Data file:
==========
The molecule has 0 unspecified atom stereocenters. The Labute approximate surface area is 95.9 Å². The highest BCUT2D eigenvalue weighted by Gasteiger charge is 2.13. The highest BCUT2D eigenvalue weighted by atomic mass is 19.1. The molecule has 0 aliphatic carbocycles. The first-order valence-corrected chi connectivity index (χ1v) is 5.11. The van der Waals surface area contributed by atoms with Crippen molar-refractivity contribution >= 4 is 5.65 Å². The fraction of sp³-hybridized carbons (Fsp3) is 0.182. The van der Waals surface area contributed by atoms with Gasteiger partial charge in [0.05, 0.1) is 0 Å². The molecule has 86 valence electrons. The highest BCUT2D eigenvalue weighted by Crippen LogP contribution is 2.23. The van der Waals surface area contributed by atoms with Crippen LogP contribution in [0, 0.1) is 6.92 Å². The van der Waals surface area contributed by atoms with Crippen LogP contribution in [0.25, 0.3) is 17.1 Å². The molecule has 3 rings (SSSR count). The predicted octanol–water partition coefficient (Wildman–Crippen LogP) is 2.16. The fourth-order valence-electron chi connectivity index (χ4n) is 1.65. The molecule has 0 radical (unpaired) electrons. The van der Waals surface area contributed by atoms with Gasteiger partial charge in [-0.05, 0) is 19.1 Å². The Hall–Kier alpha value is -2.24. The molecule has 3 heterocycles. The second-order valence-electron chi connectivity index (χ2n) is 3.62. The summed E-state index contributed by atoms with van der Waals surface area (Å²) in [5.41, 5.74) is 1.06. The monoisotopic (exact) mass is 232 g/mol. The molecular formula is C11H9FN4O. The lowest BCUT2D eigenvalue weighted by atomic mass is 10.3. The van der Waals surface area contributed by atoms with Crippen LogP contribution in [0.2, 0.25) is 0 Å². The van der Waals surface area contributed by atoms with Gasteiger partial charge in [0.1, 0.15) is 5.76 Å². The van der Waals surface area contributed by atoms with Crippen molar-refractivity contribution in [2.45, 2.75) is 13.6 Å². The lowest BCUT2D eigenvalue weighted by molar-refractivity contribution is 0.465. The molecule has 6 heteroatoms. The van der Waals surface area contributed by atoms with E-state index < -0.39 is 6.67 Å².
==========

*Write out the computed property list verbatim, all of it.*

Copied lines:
The molecule has 0 unspecified atom stereocenters. The Labute approximate surface area is 95.9 Å². The highest BCUT2D eigenvalue weighted by Gasteiger charge is 2.13. The highest BCUT2D eigenvalue weighted by atomic mass is 19.1. The molecule has 0 aliphatic carbocycles. The first-order valence-corrected chi connectivity index (χ1v) is 5.11. The van der Waals surface area contributed by atoms with Crippen molar-refractivity contribution >= 4 is 5.65 Å². The fraction of sp³-hybridized carbons (Fsp3) is 0.182. The van der Waals surface area contributed by atoms with Gasteiger partial charge in [0.05, 0.1) is 0 Å². The molecule has 86 valence electrons. The highest BCUT2D eigenvalue weighted by Crippen LogP contribution is 2.23. The van der Waals surface area contributed by atoms with Crippen LogP contribution in [0, 0.1) is 6.92 Å². The van der Waals surface area contributed by atoms with Crippen LogP contribution in [0.25, 0.3) is 17.1 Å². The molecule has 3 rings (SSSR count). The predicted octanol–water partition coefficient (Wildman–Crippen LogP) is 2.16. The fourth-order valence-electron chi connectivity index (χ4n) is 1.65. The molecule has 0 radical (unpaired) electrons. The van der Waals surface area contributed by atoms with Gasteiger partial charge in [-0.05, 0) is 19.1 Å². The Hall–Kier alpha value is -2.24. The molecule has 3 heterocycles. The second-order valence-electron chi connectivity index (χ2n) is 3.62. The summed E-state index contributed by atoms with van der Waals surface area (Å²) in [5.41, 5.74) is 1.06. The monoisotopic (exact) mass is 232 g/mol. The molecular formula is C11H9FN4O. The lowest BCUT2D eigenvalue weighted by atomic mass is 10.3. The van der Waals surface area contributed by atoms with Crippen LogP contribution in [0.2, 0.25) is 0 Å². The van der Waals surface area contributed by atoms with Gasteiger partial charge in [0.1, 0.15) is 5.76 Å². The van der Waals surface area contributed by atoms with Crippen molar-refractivity contribution in [2.45, 2.75) is 13.6 Å². The lowest BCUT2D eigenvalue weighted by molar-refractivity contribution is 0.465. The molecule has 6 heteroatoms. The van der Waals surface area contributed by atoms with E-state index < -0.39 is 6.67 Å².